Is Thierry Ardisson’s show the television of tomorrow or yesterday?

What if a meeting with Dalida, Jean Gabin or Lady Di was possible in 2022? We would dream of it, Thierry Ardisson has (almost) done it. In Time Hotel, the first edition of which will be broadcast on France 3 on Monday 2 May, the star presenter interviews deceased actors, singers and politicians. How is it possible ? By using one of the applications of artificial intelligence: deepfakes. More precisely, the presenter and his team relied on the technologies of two French companies, Ircam Amplify and Mac Guff, to recreate the voices of the missing stars with one and their faces with the other.

Behind the algorithmic experiment, two French companies

“One of our areas of work is voice in the broadest sense,” explains Nicolas Pinngnelain, commercial director of Ircam Amplify. Founded in 2020, the company aims to economically promote the fundamental research conducted at the Institute for Acoustic/Music Research and Coordination (Ircam). “Upstream this means detecting emotions, markers of stress or anxiety, downstream, synthesizing a voice that can reproduce this kind of variation. Man is even more sensitive to the voice than to the image, he continues, a trifle sets us in able to detect whether it is false No wonder Thierry Ardisson’s team turned to French researchers: a monotonous voice like that of our intelligent assistants to take over Dalida’s intonations would never have worked.

Also for the faces it was necessary to create the illusion of reality. The team turned to Mac Guff, a 35-year-old French studio, maker of Me, ugly and mean† “We have always had a research and development dimension, which allows us to stay ahead of the curve,” said Chairman Rodolphe Chabrier. For example, we were one of the first to do morphing, relief…” Five years ago, the entrepreneur started with artificial intelligence. Mac Guff soon built two tools: the Talking Picture, to make fixed images “talk”, and the Face Engine, especially for recreating faces in 3D. Both based on deep learning models, these technologies made it possible to model the faces of stars of the past on the bodies of the actresses and actors who gave the answer to Thierry Ardisson during the filming of the docu-fiction.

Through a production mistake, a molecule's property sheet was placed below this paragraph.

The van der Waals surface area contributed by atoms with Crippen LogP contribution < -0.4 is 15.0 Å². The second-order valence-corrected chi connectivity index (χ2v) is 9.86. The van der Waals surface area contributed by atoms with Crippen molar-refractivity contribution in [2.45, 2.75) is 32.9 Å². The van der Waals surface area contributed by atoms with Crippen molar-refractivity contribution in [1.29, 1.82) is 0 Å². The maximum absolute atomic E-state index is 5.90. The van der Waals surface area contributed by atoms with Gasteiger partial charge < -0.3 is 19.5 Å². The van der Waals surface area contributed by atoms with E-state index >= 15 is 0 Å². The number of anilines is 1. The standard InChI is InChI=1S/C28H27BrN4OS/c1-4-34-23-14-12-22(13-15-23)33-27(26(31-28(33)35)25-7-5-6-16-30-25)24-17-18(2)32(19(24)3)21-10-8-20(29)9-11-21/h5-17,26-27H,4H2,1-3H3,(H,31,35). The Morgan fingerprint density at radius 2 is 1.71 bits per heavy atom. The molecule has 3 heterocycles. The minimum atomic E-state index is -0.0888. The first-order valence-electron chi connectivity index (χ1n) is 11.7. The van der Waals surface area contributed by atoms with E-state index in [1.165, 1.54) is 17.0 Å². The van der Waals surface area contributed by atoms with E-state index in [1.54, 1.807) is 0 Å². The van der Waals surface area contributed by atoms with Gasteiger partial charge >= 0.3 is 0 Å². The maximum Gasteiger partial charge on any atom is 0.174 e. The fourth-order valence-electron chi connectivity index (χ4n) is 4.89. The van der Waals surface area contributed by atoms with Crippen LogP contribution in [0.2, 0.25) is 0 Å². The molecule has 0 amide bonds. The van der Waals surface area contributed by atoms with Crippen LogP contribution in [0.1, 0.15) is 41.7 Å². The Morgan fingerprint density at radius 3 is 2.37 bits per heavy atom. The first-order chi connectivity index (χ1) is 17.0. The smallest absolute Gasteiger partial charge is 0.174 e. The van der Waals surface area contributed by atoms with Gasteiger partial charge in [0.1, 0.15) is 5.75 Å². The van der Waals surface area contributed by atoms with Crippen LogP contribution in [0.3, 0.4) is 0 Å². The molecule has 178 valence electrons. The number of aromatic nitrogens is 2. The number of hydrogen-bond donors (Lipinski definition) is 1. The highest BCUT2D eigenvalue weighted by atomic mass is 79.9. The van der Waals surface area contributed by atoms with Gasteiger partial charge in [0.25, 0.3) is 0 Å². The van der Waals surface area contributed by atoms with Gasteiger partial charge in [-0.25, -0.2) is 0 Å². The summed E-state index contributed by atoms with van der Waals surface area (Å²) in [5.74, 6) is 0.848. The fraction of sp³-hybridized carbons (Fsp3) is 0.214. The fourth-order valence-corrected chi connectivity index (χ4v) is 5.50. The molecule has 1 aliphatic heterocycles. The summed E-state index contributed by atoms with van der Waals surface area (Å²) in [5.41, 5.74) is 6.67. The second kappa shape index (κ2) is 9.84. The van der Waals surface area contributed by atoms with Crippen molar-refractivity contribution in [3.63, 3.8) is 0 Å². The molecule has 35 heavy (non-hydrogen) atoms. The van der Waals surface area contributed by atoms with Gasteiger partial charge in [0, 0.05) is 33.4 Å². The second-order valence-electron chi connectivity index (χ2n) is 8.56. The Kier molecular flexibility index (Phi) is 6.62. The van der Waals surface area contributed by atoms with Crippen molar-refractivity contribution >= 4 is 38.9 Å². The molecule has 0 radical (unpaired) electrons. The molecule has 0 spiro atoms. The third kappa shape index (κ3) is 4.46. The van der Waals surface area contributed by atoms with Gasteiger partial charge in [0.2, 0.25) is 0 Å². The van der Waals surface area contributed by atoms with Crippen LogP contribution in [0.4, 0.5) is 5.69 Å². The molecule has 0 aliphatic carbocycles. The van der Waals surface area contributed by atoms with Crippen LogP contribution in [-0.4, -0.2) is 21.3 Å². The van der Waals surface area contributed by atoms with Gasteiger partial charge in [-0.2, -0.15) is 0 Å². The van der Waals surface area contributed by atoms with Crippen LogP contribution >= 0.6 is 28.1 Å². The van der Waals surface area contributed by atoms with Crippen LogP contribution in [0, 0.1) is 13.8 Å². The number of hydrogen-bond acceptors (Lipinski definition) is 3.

How do we raise the dead?

Because Thierry Ardisson loves it: Time Hotel is documentary work. And it’s true: to train the algorithmic machines that reconstruct faces and voices, you have to equip them with equipment. These training data sets consisted of all possible records about each of the celebrities the show brings to life. “Television appearances, images of families, films in the case of actors like Jean Gabin, Rodolphe Chabrier sums up… We take everything we find! “For the voice, it’s a bit easier, explains Nicolas Pingnelain: “The most important thing is to have samples of all phonemes, all syllables that occur in the language. Afterwards, we can achieve a good result with a few tens of minutes of speaking time. “As for the words of Dalida, Lady Di or Coluche in the show, Thierry Ardisson underlines, they were all really said during the celebrities’ lives.

The result works quite well… But we still feel uncomfortable. Could it be the Valley of the Uncanny effect, which makes robots trying to imitate humans a little off-putting to the person looking at them? Is it the fear of a certain smoothness of the faces, when one lingers on the nose a little too fine of the artificial Dalida, in the photos of shootings? “We had Dalida’s voice validated by her brother Orlando just two weeks ago and he cannot tell the difference between the synthesized version and the real one,” assures Nicolas Pinnnelain. “When they saw the result, the Gabin sons found their father’s expressions, they were amazed! adds Rodolphe Chabrier. The production also made the decision to “enlarge” the stars, he specifies, “to look for the ‘iconic’ Dalida, as Thierry says”. In this case, the unease may stem from ethical questions: is it acceptable to bring dead people back to life? Response from everyone who contributed hotel of the time : Not only is there no law that prohibits it, but the rights holders have looked at everything, the scripts, the faces, the voices, and everything has been validated.